The countries in question are those included in the State Department's list of terrorism-sponsoring countries (Iran, Sudan, and Syria), those designated by the Department of Homeland Security as countries of concern (Libya, Somalia, and Yemen), and Iraq, which is specially designated in the Visa Waiver Program Improvement and Terrorist Travel Prevention Act of 2015, the law from which the executive order gets its list of barred countries. (Syria is specially designated too, but it’s already banned due to the terrorism list.) 
That law simply limited travel from countries whose residents normally don't need a visa to visit the US (which tend to be rich countries like the UK, France, and Germany) if they had previously traveled to a country of concern, like Iran or Yemen or Iraq. Trump's executive order uses that list and bars all immigration from those countries outright. 
As this ban is being implemented, the secretary of homeland security, along with the secretary of state and director of national intelligence, is instructed to evaluate which countries do and don't provide enough information about visa applicants for the US to vet them for terrorism risk. Any countries that don't provide enough information, according to the secretary of homeland security, will be given 60 days to start doing so. After those 60 days, the secretary of homeland security will provide to the president a list of any countries still judged to not be providing enough information. The president will then issue a proclamation prohibiting nationals of those countries from entering the United States. This list will replace the one based on the 2015 law.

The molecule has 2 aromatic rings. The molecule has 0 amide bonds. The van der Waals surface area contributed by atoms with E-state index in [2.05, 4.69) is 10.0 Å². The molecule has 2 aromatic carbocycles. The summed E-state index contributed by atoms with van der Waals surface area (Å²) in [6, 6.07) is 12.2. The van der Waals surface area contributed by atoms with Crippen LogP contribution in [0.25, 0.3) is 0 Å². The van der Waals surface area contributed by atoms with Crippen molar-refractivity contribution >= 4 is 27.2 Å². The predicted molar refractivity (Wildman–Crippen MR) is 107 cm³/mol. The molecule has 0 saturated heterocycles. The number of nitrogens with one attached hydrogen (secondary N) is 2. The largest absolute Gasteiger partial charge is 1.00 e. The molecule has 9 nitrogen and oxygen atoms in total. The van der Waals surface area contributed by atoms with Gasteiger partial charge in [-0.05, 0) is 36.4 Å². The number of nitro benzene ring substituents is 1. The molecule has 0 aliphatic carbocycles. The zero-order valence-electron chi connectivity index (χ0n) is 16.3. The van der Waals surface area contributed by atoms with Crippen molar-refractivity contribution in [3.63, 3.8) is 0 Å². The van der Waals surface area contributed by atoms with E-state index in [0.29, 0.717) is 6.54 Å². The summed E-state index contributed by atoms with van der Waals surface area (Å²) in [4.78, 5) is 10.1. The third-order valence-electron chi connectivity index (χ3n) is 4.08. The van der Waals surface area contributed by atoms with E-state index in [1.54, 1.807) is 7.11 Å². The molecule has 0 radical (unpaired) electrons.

That's just the first order, widely expected today:  A moratorium on all refugees, a revocation of visas from selected countries (even spouses of US citizens) and a complete ban on entry from these countries starting on or about March 1.  It's madness and the list omits Saudi Arabia, where the 9/11 attackers were based, and this list will only grow.

And that's just the start.

Another apparent order draft, titled “Ending unconstitutional executive amnesties,” would end a major Obama program that has effectively protected more than 740,000 unauthorized immigrants from deportation since 2012.